The Celtics have been turnover prone in each of the last three seasons, so it’s not shocking to see them ranked 29th in turnover rate. (They were 29th in each of the last two seasons). It remains amazing to me that a team that pays such maniacal attention to detail on defense can be so sloppy on offense. Rajon Rondo and Kendrick Perkins are the main culprits. Rondo’s turnovers I (mostly) don’t mind, since he’s the point guard and his assist-to-turnover ratio remains one of the best in the league. But Perk commits far too many traveling violations and gets called for illegal screens at least once a game, it seems. That needs to stop. And Rondo has gotten into a bad habit lately of going for Brett Favre-esque passes in transition.

How much does this game matter to the team and fans?

These games always matter a little more. I think fans of these two clubs understand–perhaps more than any other fan bases–that regular-season games don’t matter all that much in the scheme of things. We’re not going to remember in 2015 who won the regular-season series in 2010, unless the same team wins by 30 in each game or something. But it’s the Lakers, there are some minor bragging rights involved and the games always feel special because there are only two of them each season and they are on national TV.

The C’s could also use a win against a quality team after losing back-to-back roadies against the Magic and Hawks. So this game means something extra in that sense, though it would hold that same importance if the C’s were hosting, say, the Cavs.

And now the end is near
And so I face the final curtain
My friend I’ll say it clear
I’ll state my case of which I’m certain

I’ve lived a life that’s full
I traveled each and every highway
And more, much more than this
I did it my way

I, Kurt Helin, am about to leave Forum Blue & Gold.

I tried about 256 ways to phrase that first sentence, but sometimes being direct is the best approach. Know first and foremost — this is a good thing for me and a good thing for the future of the site.

It’s good for me because I have been hired full time to start and write a new NBA blog for Not just Lakers but the entire league, and in a format that is proven to work (if done right). I feel like someone who got the call to head up to the majors — excited and a little bit nervous. But, like Nuke LaLoosh, I’ve practiced my cliches and learned to throw a punch with my non-typing hand (?) so I’m ready to go. You’ll hear and find out more about the blog when it launches on Feb. 8. But know that I am not disappearing, I will still be reading this site every day (and throwing in comments now and again).

The new blog is going to take up virtually all of my time, I couldn’t stay on here and do it right (plus, NBC doesn’t want me working for ESPN on the side anyway). After five years of building Forum Blue & Gold and living on this site every day, one thing I had to do was find the right person to take over the helm.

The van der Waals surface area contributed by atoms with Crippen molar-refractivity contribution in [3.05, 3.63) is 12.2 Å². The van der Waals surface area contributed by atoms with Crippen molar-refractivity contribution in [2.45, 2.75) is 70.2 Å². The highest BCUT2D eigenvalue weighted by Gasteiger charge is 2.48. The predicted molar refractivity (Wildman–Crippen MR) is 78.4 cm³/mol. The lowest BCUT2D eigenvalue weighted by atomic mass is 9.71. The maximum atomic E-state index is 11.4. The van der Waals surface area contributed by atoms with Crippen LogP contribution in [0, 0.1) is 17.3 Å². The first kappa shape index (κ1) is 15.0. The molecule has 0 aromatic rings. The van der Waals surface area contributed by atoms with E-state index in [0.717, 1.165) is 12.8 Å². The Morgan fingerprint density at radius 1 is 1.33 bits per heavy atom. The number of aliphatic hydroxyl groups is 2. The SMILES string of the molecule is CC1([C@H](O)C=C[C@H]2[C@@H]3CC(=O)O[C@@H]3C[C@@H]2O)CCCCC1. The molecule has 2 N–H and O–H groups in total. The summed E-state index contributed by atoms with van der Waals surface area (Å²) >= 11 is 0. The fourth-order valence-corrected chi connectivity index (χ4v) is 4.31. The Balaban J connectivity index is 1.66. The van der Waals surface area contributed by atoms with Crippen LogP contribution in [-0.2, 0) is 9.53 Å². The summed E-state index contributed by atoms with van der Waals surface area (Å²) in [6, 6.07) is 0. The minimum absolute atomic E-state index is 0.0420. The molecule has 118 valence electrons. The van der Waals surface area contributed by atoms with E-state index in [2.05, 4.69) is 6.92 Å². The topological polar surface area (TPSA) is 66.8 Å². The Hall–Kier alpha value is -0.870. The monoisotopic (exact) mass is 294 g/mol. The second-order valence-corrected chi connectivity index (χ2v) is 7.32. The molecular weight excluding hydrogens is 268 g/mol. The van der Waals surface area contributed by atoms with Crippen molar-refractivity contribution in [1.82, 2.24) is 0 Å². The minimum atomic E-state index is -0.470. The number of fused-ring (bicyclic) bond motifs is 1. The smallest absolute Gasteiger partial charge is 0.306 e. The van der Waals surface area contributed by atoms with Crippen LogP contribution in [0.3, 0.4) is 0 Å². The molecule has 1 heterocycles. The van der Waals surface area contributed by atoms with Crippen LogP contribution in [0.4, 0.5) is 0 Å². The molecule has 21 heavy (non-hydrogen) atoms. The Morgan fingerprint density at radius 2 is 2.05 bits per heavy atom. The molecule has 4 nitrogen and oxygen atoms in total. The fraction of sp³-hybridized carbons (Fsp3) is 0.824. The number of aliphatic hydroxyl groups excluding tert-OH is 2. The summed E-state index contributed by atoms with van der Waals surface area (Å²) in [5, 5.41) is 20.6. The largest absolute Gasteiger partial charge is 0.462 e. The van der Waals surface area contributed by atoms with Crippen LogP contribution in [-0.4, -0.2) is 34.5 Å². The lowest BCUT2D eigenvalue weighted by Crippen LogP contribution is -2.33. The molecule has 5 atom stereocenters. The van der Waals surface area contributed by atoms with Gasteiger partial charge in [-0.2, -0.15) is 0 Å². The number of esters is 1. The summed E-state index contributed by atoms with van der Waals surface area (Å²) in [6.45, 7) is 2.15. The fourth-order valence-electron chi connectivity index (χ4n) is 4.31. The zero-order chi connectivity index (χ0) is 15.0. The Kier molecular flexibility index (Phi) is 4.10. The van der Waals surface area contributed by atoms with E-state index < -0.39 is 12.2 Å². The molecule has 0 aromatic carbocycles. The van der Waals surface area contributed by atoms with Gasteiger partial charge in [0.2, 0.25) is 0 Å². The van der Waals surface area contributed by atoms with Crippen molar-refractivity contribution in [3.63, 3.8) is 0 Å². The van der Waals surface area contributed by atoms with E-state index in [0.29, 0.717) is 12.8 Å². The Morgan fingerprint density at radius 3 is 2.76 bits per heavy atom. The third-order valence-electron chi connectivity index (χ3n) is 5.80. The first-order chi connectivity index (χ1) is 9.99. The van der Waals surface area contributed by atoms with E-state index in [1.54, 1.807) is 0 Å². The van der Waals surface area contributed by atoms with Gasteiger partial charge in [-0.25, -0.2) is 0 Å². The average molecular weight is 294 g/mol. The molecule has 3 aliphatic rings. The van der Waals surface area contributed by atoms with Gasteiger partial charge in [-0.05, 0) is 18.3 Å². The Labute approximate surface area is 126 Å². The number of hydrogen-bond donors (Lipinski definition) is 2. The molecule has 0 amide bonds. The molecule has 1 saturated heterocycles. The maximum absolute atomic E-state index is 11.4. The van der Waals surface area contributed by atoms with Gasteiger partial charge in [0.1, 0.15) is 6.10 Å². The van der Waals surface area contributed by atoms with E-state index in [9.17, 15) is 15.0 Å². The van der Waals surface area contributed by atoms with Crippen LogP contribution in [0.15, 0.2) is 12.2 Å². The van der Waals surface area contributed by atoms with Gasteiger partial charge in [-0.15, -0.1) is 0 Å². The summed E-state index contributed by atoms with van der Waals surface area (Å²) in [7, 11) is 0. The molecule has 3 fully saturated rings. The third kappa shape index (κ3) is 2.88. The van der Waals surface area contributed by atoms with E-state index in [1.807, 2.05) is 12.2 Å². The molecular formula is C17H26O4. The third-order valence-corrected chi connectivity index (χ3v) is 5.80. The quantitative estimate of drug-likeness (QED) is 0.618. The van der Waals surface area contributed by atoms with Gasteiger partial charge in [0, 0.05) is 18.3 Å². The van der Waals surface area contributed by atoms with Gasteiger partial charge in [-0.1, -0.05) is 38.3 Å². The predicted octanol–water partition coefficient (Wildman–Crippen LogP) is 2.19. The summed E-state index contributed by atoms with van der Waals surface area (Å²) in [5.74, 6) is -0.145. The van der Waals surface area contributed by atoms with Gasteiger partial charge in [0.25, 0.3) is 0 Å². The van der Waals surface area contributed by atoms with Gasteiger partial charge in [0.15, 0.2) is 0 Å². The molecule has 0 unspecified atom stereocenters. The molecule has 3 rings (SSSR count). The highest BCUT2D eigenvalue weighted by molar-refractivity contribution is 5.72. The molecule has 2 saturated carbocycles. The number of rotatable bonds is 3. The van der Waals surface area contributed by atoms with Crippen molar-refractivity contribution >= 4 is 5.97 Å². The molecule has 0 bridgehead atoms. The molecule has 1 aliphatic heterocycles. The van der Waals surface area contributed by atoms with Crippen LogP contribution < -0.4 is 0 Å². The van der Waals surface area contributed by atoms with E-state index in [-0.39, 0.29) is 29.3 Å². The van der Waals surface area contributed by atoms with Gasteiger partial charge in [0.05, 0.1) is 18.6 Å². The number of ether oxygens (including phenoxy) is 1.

That is Darius.

The great basketball mind and long time amazing contributor to this site has agreed to step up and be the man. I couldn’t be happier, because I know he is going to do a great job and make this site even better, to help it evolve. I’ll let him talk about his own plans and goals, but I sort of picture him as Bono out in front of the band (and when I do that I’m picturing 1985, mullet and fur boots at Live Aid Bono).

But he wants more band members. That is where writers out there can come in.

Maybe you’re a master narrator who can compose a recap for the ages for even the most lopsided blowout. Or you might be a breakdown artist who loves dissecting the x’s & o’s. Or Are you a stat geek who wants to use all these cool advanced analytics to figure out what’s ailing the Lakers’ offense? A humorist who can tackle the most profound questions facing the team with gallows humor? Or you could be someone who just wants to add thoughtful observations to our community.

Send whatever you think we need to see (links, writing samples, proposals, references, errata) to And remember, I’ll be reading.

Time to start getting fired up for Sunday.

Preview & Chat: The Indiana Pacers

Kurt —  January 27, 2010

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Records: Lakers 34-11 (1st in West) Pacers 16-29 (11th in East)
Offensive points per 100 possessions: Lakers 109.2 (9th in league), Pacers 101.6 (27th in league)
Defensive points per 100 possessions: Lakers 102.1 (3rd in league) Pacers 106.6 (15th in league)
Projected Starting Lineups: Lakers: Derek Fisher, Kobe Bryant, Ron Artest, Pau Gasol, Andrew Bynum
Pacers: Earl Watson, Luther Head, Brandon Rush, Danny Granger, Troy Murphy (Roy Hibbert could start instead of Rush)

Lakers Coming In Going quietly unnoticed through the recent rough patch is that the Lakers offense has been pretty good lately. The numbers have been consistently getting better in terms of points per possession in the last week or so (the Lakers have cracked the top 10 in the league). That was evidenced last night when the Lakers pretty much did whatever they wanted on offense to the Wizards. It was like a game last season where the offense was so good it didn’t matter much about the defense.

Which is good because the defense remains a concern lately — while the offense has gotten better, the defense has taken steps back. Teams are shooting 44% against the Lakers over the course of the season, but that has been 46% in the last 10 games. Last night Washington shot 51.2% and scored 115 points per 100 possessions. Those are high figures, it was just easy to look past them because the Lakers took control of the game in the second quarter.